Use a generous fingerful on each area — one on the face, one on the neck, and so on. You would use about 35ml to cover a whole adult body, meaning two people would get through a standard 200ml bottle in about two days.
“Do your first application 30 minutes before you go out in the sun, so it’s absorbed by the top layer of the skin,” says Professor Newton-Bishop. Always reapply after swimming, but wait until the skin is dry or it won’t be effective.
Are sprays superior to creams?
Experts agree the most important thing is to find a suncream you like to use. “Sprays are easy to apply, which means people are more likely to apply them thoroughly and repeatedly,” says Dr Allan. However, others warn that people do not always apply sprays thickly enough.
Sunscreens work in two ways. They usually contain chemical ingredients, such as avobenzone, which absorb the sun’s rays, or ‘physical’ or natural compounds, such as zinc oxide, which reflect the rays off the skin.
Water resistant suncreams use a specific balance of chemical and physical ingredients that stick to your skin in a different way when you’re in water, says Dr Bataille. But she warns ‘they are not foolproof’, so reapply after swimming.
If you suffer with eczema and allergies, she advises ‘physical’ creams (choose products containing zinc oxide and titanium dioxide) “as these sit on the skin and seem to cause less irritation”.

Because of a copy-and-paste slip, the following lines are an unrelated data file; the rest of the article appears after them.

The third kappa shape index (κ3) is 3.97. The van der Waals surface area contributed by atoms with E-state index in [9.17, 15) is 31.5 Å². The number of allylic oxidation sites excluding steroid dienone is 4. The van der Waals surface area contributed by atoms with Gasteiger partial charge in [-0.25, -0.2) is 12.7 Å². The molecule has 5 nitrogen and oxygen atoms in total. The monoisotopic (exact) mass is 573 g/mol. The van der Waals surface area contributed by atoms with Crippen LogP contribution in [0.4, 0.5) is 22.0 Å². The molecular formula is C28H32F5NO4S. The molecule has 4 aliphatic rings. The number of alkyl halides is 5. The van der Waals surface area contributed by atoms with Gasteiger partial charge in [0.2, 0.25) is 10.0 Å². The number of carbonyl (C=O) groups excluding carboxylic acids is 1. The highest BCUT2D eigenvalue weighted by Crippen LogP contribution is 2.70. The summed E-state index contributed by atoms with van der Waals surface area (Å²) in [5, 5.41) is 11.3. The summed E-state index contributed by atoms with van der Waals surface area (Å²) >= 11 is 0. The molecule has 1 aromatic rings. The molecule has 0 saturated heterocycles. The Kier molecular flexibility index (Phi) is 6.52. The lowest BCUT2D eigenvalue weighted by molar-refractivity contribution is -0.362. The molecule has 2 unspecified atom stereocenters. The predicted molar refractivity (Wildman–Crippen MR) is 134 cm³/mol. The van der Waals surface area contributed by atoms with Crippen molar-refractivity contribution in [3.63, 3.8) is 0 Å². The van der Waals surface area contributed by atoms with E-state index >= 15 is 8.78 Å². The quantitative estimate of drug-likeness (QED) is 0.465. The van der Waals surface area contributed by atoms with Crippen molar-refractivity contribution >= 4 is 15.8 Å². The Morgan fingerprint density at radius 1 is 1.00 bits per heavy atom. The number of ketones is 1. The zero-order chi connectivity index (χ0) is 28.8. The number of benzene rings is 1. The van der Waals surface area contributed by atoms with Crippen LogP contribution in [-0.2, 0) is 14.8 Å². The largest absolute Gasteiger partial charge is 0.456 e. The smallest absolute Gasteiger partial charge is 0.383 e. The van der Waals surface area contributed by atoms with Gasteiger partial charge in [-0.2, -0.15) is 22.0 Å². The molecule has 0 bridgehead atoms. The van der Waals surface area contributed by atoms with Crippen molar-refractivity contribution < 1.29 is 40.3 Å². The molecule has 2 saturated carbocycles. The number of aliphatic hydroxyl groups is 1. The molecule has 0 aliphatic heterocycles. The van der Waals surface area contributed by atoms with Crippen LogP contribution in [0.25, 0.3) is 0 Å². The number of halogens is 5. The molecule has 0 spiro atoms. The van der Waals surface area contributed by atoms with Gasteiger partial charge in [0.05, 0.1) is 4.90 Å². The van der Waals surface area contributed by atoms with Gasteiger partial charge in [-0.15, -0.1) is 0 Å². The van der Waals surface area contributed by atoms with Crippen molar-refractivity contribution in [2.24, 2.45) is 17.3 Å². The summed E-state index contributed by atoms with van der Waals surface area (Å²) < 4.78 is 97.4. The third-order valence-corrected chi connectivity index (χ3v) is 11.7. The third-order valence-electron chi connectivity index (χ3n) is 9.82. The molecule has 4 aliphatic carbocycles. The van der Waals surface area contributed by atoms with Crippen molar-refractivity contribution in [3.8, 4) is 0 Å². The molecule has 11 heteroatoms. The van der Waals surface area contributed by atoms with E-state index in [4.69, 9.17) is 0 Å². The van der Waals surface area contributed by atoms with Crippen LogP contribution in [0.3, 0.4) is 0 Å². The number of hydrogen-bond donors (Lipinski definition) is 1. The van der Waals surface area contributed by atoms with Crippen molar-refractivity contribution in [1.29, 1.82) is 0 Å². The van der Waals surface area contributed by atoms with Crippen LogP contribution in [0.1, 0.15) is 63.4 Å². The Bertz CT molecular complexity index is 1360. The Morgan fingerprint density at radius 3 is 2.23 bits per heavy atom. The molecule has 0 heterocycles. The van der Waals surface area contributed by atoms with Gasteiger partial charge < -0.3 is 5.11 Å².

Is it worth spending more?
“More expensive suncreams may smell nice and feel less greasy, but in terms of efficacy, deep down all these products are very good and you’re not putting your health at risk by choosing cheaper products,” says Dr Bataille.
What about Vitamin D?
Dark-skinned people are more likely to have depleted vitamin D levels, says Professor Newton-Bishop. High levels of the pigment melanin are thought to block the body’s cells from synthesising sunlight into vitamin D. “So what we don’t want is olive and dark-skinned people religiously wearing a high SPF because they are sacrificing their vitamin D. Don’t let yourself burn, but don’t be paranoid.”
Experts advise the fair-skinned to get out in the sun in the heat of the day for around 20 minutes three times a week without suncream. However, if you burn quicker than this, reduce the time.
Professor Newton-Bishop takes a different approach: “I find it easier to cover up in the sun, wear factor 30 or above, and boost vitamin D with cod liver supplements.”